Death and Rebirth
On July 4, 1054 A.D, a bright new star appeared in the sky. Although it was 6,500 light-years away from Earth, it shone brighter than whole galaxies and was visible in daylight for 23 days. Little did the astronomers of the day know, the “new” star was actually the violent death of an old star: a supernova explosion. Stars more than ten times the mass of our sun will eventually become supernovas when they die. For their whole lives, they battle to balance energy trying to get out and gravity trying to crush them in under their own weight—but when they run out of fuel to burn, gravity wins. The star’s core collapses and its very atoms are crushed, emitting an enormous shockwave that flings heavy elements out into space. The remnants of this particular supernova formed the enigmatic Crab Nebula, an energetic cloud spanning five light-years, with each different colour representing different chemicals: orange is hydrogen, red is nitrogen, green is oxygen… And at the centre of the nebula lies the remnant of the exploded star. Gravity has squashed all the empty space out of it, leaving an incredibly dense object called a neutron star—just 20 km across, but with the mass of our sun, so on Earth, one teaspoonful would weigh one billion tons. Rotating neutron stars are known as pulsars, and this one spins at a rate of 30 times per second, sending out violent jets of particles at nearly the speed of light.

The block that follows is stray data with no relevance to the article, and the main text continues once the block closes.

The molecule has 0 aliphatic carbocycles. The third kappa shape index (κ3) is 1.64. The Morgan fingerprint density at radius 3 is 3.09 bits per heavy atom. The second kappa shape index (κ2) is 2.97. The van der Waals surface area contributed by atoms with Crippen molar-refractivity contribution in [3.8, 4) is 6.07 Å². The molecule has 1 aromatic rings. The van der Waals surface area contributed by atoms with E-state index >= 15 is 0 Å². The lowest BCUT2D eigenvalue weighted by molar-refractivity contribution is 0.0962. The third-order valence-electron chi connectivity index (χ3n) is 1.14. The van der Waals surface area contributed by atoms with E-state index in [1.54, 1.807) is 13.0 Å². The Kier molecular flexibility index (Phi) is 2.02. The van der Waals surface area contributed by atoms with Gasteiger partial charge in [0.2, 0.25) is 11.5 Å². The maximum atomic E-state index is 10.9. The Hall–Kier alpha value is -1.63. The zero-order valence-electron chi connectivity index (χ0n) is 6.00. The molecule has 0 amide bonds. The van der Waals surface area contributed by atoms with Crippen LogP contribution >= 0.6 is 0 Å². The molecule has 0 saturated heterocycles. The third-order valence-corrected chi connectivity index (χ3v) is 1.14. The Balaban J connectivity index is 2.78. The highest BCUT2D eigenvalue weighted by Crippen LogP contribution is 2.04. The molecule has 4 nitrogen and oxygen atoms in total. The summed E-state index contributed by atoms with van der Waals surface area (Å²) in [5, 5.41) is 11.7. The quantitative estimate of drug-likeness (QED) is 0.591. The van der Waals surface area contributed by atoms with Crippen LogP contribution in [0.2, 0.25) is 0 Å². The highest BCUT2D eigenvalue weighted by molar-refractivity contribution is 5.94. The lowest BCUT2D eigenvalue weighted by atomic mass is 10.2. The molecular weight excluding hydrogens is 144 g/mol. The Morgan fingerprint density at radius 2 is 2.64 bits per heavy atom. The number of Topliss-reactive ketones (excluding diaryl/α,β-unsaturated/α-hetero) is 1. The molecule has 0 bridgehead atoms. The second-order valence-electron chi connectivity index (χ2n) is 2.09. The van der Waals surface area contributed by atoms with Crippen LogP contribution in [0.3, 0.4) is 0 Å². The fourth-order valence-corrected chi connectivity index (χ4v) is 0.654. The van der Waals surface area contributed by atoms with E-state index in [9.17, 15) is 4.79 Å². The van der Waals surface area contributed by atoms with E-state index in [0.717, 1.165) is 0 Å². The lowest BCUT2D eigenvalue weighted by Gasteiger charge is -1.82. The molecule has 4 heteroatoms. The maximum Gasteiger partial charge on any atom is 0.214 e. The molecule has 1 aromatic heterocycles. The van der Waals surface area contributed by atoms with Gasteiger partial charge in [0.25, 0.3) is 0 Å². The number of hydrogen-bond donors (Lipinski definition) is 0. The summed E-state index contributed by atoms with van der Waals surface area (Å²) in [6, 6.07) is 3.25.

(Image Credit: 1, 2)